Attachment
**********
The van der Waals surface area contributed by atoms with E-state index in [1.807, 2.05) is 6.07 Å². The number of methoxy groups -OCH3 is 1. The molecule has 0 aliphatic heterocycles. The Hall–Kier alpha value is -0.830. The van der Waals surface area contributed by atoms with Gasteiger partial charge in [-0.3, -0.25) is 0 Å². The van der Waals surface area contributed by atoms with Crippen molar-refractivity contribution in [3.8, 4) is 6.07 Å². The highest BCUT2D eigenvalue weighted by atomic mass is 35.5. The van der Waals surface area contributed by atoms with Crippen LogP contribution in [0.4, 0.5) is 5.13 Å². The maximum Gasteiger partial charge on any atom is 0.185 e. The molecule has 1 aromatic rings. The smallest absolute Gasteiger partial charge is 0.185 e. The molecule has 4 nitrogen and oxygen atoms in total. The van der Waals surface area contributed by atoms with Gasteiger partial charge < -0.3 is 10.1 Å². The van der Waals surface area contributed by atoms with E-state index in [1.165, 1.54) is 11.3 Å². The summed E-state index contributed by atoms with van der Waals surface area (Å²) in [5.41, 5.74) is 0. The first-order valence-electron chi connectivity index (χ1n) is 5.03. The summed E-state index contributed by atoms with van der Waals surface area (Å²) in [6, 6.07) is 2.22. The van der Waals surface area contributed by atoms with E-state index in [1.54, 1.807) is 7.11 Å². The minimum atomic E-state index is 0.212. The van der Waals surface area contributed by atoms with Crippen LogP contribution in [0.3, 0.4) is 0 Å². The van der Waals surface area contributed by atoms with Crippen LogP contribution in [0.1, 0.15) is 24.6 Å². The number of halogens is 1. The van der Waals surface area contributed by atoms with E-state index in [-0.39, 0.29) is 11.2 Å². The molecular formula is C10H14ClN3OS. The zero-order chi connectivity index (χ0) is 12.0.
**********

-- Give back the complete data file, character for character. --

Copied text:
The van der Waals surface area contributed by atoms with E-state index in [1.807, 2.05) is 6.07 Å². The number of methoxy groups -OCH3 is 1. The molecule has 0 aliphatic heterocycles. The Hall–Kier alpha value is -0.830. The van der Waals surface area contributed by atoms with Gasteiger partial charge in [-0.3, -0.25) is 0 Å². The van der Waals surface area contributed by atoms with Crippen molar-refractivity contribution in [3.8, 4) is 6.07 Å². The highest BCUT2D eigenvalue weighted by atomic mass is 35.5. The van der Waals surface area contributed by atoms with Crippen LogP contribution in [0.4, 0.5) is 5.13 Å². The maximum Gasteiger partial charge on any atom is 0.185 e. The molecule has 1 aromatic rings. The smallest absolute Gasteiger partial charge is 0.185 e. The molecule has 4 nitrogen and oxygen atoms in total. The van der Waals surface area contributed by atoms with Gasteiger partial charge < -0.3 is 10.1 Å². The van der Waals surface area contributed by atoms with E-state index in [1.165, 1.54) is 11.3 Å². The summed E-state index contributed by atoms with van der Waals surface area (Å²) in [5.41, 5.74) is 0. The first-order valence-electron chi connectivity index (χ1n) is 5.03. The summed E-state index contributed by atoms with van der Waals surface area (Å²) in [6, 6.07) is 2.22. The van der Waals surface area contributed by atoms with E-state index in [1.54, 1.807) is 7.11 Å². The minimum atomic E-state index is 0.212. The van der Waals surface area contributed by atoms with Crippen LogP contribution in [0.3, 0.4) is 0 Å². The van der Waals surface area contributed by atoms with Crippen LogP contribution in [0.1, 0.15) is 24.6 Å². The number of halogens is 1. The van der Waals surface area contributed by atoms with E-state index in [-0.39, 0.29) is 11.2 Å². The molecular formula is C10H14ClN3OS. The zero-order chi connectivity index (χ0) is 12.0.